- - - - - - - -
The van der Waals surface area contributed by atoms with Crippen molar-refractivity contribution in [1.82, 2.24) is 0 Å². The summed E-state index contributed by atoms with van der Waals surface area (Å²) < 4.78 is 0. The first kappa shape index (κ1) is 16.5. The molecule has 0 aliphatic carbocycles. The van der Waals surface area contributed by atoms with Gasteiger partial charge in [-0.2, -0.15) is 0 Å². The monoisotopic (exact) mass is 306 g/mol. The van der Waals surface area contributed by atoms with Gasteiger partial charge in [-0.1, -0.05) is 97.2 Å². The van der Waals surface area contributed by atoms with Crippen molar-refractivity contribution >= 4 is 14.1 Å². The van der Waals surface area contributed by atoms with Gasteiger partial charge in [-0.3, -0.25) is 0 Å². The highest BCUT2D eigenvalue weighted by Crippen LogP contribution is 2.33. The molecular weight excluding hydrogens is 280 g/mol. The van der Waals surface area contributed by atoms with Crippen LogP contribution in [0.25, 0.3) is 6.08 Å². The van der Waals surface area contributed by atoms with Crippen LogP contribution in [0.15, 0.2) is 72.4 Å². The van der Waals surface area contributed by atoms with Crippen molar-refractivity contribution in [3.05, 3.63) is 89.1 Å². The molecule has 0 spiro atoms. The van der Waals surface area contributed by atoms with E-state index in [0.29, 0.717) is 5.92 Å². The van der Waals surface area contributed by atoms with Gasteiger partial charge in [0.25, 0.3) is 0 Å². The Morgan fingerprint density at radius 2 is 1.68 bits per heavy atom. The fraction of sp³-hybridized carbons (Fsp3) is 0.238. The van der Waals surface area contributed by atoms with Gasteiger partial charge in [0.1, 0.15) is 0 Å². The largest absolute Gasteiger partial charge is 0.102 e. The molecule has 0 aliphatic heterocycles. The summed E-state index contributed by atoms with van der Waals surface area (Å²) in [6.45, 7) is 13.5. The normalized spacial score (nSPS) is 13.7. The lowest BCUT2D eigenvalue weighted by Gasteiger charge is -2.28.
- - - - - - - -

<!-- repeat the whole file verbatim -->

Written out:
The van der Waals surface area contributed by atoms with Crippen molar-refractivity contribution in [1.82, 2.24) is 0 Å². The summed E-state index contributed by atoms with van der Waals surface area (Å²) < 4.78 is 0. The first kappa shape index (κ1) is 16.5. The molecule has 0 aliphatic carbocycles. The van der Waals surface area contributed by atoms with Gasteiger partial charge in [-0.2, -0.15) is 0 Å². The monoisotopic (exact) mass is 306 g/mol. The van der Waals surface area contributed by atoms with Gasteiger partial charge in [-0.1, -0.05) is 97.2 Å². The van der Waals surface area contributed by atoms with Crippen molar-refractivity contribution >= 4 is 14.1 Å². The van der Waals surface area contributed by atoms with Gasteiger partial charge in [-0.3, -0.25) is 0 Å². The highest BCUT2D eigenvalue weighted by Crippen LogP contribution is 2.33. The molecular weight excluding hydrogens is 280 g/mol. The van der Waals surface area contributed by atoms with Crippen LogP contribution in [0.25, 0.3) is 6.08 Å². The van der Waals surface area contributed by atoms with Crippen LogP contribution in [0.15, 0.2) is 72.4 Å². The van der Waals surface area contributed by atoms with Crippen molar-refractivity contribution in [3.05, 3.63) is 89.1 Å². The molecule has 0 spiro atoms. The van der Waals surface area contributed by atoms with E-state index in [0.29, 0.717) is 5.92 Å². The van der Waals surface area contributed by atoms with Gasteiger partial charge in [0.25, 0.3) is 0 Å². The Morgan fingerprint density at radius 2 is 1.68 bits per heavy atom. The fraction of sp³-hybridized carbons (Fsp3) is 0.238. The van der Waals surface area contributed by atoms with Gasteiger partial charge in [0.1, 0.15) is 0 Å². The largest absolute Gasteiger partial charge is 0.102 e. The molecule has 0 aliphatic heterocycles. The summed E-state index contributed by atoms with van der Waals surface area (Å²) in [6.45, 7) is 13.5. The normalized spacial score (nSPS) is 13.7. The lowest BCUT2D eigenvalue weighted by Gasteiger charge is -2.28.